We have heard a lot from Carwyn Jones and his ministers about what they do not want to hear in today’s Budget speech by the Chancellor. Regional pay for public sector workers tops the list, although it’s unlikely that George Osborne is quite ready to announce that DVLA workers in Swansea will have their pay frozen until it matches local private sector salaries. The Treasury’s inquiry into the pay of civil servants in the less prosperous parts of the UK has not reported yet.
But what does the Welsh Government want to hear from George Osborne? 'Shovel-ready' are the magic words ministers are hoping for. It's a new piece of jargon that we are going to have to get used to. It mostly means construction projects where there are no planning or other obstacles to starting work straightaway but a lack of money is causing a delay. It can cover roads, schools, hospitals, social housing and even broadband connection.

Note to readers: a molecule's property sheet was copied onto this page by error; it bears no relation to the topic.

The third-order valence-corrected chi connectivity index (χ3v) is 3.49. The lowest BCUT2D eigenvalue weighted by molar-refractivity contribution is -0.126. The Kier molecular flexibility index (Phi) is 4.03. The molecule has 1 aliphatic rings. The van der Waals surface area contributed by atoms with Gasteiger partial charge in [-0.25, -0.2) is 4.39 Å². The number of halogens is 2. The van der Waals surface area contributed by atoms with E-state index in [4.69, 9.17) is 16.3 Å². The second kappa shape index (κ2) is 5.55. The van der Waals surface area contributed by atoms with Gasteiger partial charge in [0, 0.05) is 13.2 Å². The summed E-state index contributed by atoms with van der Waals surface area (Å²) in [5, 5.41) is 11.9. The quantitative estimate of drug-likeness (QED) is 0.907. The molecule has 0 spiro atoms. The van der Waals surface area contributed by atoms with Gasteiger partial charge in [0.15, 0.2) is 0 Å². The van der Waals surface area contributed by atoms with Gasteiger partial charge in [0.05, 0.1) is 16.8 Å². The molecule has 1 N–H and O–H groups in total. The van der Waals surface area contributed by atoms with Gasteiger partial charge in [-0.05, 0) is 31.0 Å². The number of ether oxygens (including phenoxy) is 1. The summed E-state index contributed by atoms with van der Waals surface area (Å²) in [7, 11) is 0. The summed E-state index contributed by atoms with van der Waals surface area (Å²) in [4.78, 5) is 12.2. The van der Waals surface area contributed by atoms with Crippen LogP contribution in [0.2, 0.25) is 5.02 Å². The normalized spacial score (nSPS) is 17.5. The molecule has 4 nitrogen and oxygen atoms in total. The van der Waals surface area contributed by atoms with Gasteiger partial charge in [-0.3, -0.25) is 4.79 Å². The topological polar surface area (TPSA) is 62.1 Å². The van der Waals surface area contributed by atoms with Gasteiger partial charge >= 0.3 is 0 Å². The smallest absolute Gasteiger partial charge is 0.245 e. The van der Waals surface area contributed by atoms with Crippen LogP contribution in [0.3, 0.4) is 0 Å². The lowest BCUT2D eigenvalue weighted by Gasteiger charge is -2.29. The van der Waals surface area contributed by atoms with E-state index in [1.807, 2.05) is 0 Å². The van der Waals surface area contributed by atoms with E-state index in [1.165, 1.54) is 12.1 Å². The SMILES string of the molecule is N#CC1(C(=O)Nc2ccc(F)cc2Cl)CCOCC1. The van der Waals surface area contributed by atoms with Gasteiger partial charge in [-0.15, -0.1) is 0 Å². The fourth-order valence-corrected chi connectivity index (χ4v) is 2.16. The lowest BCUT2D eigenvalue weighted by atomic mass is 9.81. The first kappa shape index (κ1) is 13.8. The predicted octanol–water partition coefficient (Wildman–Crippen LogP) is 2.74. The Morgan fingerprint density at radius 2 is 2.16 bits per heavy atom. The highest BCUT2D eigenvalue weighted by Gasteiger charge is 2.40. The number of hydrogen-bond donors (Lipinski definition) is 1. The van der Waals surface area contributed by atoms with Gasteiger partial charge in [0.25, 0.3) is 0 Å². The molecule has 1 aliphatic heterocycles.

The Welsh government claims that it is the kind of public spending the Chancellor should prioritise to stop the economy slipping back into recession. A new construction contract has an instant effect of creating new jobs and putting money into people’s pockets.They argue that it might be extra public expenditure but it’s good public expenditure.
The Finance Minister, Jane Hutt, met the Chief Secretary to the Treasury, Danny Alexander, several weeks ago and followed it up with a letter highlighting ‘shovel-ready’ schemes, including a £350-million improvement to the Heads of the Valleys Road and a £109-million upgrade at Ysbyty Glan Clwyd.
It’s quite likely that the Chancellor will announce some more money for such schemes and Wales will get automatically get its share under the Treasury’s formula. Expect to hear the Welsh Secretary Cheryl Gillan praising a valuable boost to the Welsh economy and Jane Hutt wishing it had been more.
In the longer term, the Welsh Government has to decide how it will respond to the UK Government’s plans for more private sector involvement in road schemes.Talks are already underway between the two governments about whether the tolls on the Severn Bridges could help to pay for motorway improvements around Newport once the construction costs of the second Severn crossing have been paid off.